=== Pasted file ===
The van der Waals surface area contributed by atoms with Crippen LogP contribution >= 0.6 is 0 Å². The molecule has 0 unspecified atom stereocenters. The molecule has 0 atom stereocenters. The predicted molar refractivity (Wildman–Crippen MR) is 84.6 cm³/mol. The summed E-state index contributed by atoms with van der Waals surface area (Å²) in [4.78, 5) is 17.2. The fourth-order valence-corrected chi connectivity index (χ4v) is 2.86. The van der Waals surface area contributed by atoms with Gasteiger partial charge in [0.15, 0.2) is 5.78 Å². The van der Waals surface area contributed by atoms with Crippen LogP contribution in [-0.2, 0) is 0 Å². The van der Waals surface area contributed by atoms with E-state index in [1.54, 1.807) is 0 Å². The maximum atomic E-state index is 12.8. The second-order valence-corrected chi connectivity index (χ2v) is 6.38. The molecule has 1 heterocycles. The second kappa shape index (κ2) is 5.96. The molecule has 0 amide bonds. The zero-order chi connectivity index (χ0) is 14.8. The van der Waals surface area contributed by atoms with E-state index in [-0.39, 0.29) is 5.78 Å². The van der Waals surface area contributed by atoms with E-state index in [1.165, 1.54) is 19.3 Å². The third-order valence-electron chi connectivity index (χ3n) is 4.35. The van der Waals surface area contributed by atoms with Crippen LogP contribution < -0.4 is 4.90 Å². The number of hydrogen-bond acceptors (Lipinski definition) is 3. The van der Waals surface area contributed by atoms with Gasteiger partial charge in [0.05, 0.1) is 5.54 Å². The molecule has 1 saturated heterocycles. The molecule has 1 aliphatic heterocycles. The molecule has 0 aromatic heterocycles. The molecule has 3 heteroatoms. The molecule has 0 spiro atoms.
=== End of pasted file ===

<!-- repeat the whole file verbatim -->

The van der Waals surface area contributed by atoms with Crippen LogP contribution >= 0.6 is 0 Å². The molecule has 0 unspecified atom stereocenters. The molecule has 0 atom stereocenters. The predicted molar refractivity (Wildman–Crippen MR) is 84.6 cm³/mol. The summed E-state index contributed by atoms with van der Waals surface area (Å²) in [4.78, 5) is 17.2. The fourth-order valence-corrected chi connectivity index (χ4v) is 2.86. The van der Waals surface area contributed by atoms with Gasteiger partial charge in [0.15, 0.2) is 5.78 Å². The van der Waals surface area contributed by atoms with Crippen LogP contribution in [-0.2, 0) is 0 Å². The van der Waals surface area contributed by atoms with E-state index in [1.54, 1.807) is 0 Å². The maximum atomic E-state index is 12.8. The second-order valence-corrected chi connectivity index (χ2v) is 6.38. The molecule has 1 heterocycles. The second kappa shape index (κ2) is 5.96. The molecule has 0 amide bonds. The zero-order chi connectivity index (χ0) is 14.8. The van der Waals surface area contributed by atoms with E-state index in [-0.39, 0.29) is 5.78 Å². The van der Waals surface area contributed by atoms with E-state index in [1.165, 1.54) is 19.3 Å². The third-order valence-electron chi connectivity index (χ3n) is 4.35. The van der Waals surface area contributed by atoms with Crippen LogP contribution < -0.4 is 4.90 Å². The number of hydrogen-bond acceptors (Lipinski definition) is 3. The van der Waals surface area contributed by atoms with Gasteiger partial charge in [0.05, 0.1) is 5.54 Å². The molecule has 1 saturated heterocycles. The molecule has 1 aliphatic heterocycles. The molecule has 0 aromatic heterocycles. The molecule has 3 heteroatoms. The molecule has 0 spiro atoms.